Is That S&P Forecast of Subprime "Bottom" Good News?

The market rallied on the news that S&P reported that the end was in sight for subprime writedowns, with the firm placing the total damage at $285 billion, with $150 billion realized so far.

The need to believe is stronger than I realized. “End is sight” is not the same as “end is nigh” but that it what the market chose to hear.

Let’s just look at the forecast presented. Commercial and investment banks have taken $150 billion in subprime writedowns. S&P says the big banks will take few further hits; it will be other players, such as hedge funds, will take another $135 billion (reader James caught an error in my earlier version). That means they have to almost as much in additional losses as they have already taken.

How can this possibly be good news? Look at the damage the financial system has sustained in getting this far. We have Countrywide, which should be permitted to fail, surviving solely by virtue of the pending Bank of America acquisition, Wamu rumored to be on the hunt for cash, Bear Stearns allegedly at risk of going belly up, and Citigroup in wobbly shape.

And due to the damage they’ve sustained thus far, they are contracting their balance sheets, with catastrophic knock-on effects. The auction rate securities crisis, which has wreaked havoc with many a municipality’s budget, was a direct result of bank writedowns. They have neither the capacity nor the willingness to take much in the way of gambles these days.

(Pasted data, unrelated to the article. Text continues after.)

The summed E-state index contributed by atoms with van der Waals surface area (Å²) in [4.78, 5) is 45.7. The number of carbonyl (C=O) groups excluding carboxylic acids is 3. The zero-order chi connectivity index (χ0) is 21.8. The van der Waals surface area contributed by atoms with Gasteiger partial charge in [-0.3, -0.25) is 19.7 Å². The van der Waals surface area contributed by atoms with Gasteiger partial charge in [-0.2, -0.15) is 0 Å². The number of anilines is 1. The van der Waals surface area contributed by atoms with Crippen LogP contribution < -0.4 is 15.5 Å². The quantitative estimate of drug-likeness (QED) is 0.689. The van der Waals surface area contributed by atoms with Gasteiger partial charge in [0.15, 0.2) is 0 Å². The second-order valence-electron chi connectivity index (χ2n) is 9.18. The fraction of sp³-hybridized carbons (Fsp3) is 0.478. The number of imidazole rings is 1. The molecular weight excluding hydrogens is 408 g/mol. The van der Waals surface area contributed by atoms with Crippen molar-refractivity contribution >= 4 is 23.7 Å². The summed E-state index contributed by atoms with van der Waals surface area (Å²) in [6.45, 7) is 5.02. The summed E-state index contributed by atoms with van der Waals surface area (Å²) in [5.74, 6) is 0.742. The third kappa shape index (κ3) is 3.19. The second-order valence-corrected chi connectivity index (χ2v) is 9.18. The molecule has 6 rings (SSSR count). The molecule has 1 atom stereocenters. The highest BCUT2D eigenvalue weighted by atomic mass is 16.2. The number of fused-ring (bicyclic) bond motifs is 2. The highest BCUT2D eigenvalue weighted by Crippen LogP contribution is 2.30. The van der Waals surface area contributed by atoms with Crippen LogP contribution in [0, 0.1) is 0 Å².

Consider additional collateral damage thus far. Banks have cut way way back on writing mortgages. Home buyers with good credit are reportedly having trouble getting a loan. The disruption in the credit default swaps market means that highly-rated borrowers are facing relatively high costs of funding. Banks have increased margin requirements for hedge funds, which puts the highly leveraged ones on perilous footing.

And this happened even thought the large banks and investment banks had considerable success in replenishing their capital thanks to cooperative sovereign wealth funds.

So we are already at the point where the losses are painful. But the next wave of losses will allegedly be concentrated not at the center of the financial system, but among players that are supposedly more peripheral.

Don’t count on that assumption. The losses to AIG and the monolines thus far have led to a reduction in CDS writing capacaity (the protection writer is the one who takes the risk of default). With a big demand/supply imbalance, CDS spreads are skyrocketing, which is making it costly for even AAA borrowers like GE to issue bonds. Hedge funds are the second most important class of CDS writer (I’ve seen estimates that they provide over 37% of the protection). Hedge fund losses might not only lead to ever further imbalances in CDS prices; if any hedge funds who wrote protection were to fail, it could lead to panic about counterparty risk in the CDS market, and to cascading losses, as positions once thought to be hedged were revealed not to be as one side of the trade turned out to have failed.